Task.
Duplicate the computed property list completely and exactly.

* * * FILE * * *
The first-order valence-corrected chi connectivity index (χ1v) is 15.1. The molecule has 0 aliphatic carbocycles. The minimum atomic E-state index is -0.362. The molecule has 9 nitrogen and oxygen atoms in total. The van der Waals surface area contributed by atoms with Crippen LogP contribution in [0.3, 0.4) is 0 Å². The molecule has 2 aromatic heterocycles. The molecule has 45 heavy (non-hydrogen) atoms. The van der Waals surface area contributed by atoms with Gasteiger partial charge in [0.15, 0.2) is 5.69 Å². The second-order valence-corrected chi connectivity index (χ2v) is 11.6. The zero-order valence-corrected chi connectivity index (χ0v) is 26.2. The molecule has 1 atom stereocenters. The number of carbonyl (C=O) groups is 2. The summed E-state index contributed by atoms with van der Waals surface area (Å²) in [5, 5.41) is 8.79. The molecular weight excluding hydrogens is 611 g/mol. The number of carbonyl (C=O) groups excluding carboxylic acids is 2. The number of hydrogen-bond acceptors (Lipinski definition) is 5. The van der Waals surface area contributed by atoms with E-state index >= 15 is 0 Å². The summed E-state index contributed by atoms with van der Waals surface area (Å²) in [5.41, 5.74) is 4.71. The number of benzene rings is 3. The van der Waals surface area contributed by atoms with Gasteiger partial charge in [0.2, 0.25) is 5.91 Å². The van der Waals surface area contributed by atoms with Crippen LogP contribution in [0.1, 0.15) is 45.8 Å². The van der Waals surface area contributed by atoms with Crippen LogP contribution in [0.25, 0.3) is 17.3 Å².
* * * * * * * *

The first-order valence-corrected chi connectivity index (χ1v) is 15.1. The molecule has 0 aliphatic carbocycles. The minimum atomic E-state index is -0.362. The molecule has 9 nitrogen and oxygen atoms in total. The van der Waals surface area contributed by atoms with Crippen LogP contribution in [0.3, 0.4) is 0 Å². The molecule has 2 aromatic heterocycles. The molecule has 45 heavy (non-hydrogen) atoms. The van der Waals surface area contributed by atoms with Gasteiger partial charge in [0.15, 0.2) is 5.69 Å². The second-order valence-corrected chi connectivity index (χ2v) is 11.6. The zero-order valence-corrected chi connectivity index (χ0v) is 26.2. The molecule has 1 atom stereocenters. The number of carbonyl (C=O) groups is 2. The summed E-state index contributed by atoms with van der Waals surface area (Å²) in [5, 5.41) is 8.79. The molecular weight excluding hydrogens is 611 g/mol. The number of carbonyl (C=O) groups excluding carboxylic acids is 2. The number of hydrogen-bond acceptors (Lipinski definition) is 5. The van der Waals surface area contributed by atoms with E-state index >= 15 is 0 Å². The summed E-state index contributed by atoms with van der Waals surface area (Å²) in [5.41, 5.74) is 4.71. The number of benzene rings is 3. The van der Waals surface area contributed by atoms with Gasteiger partial charge in [0.2, 0.25) is 5.91 Å². The van der Waals surface area contributed by atoms with Crippen LogP contribution in [0.1, 0.15) is 45.8 Å². The van der Waals surface area contributed by atoms with Crippen LogP contribution in [0.25, 0.3) is 17.3 Å².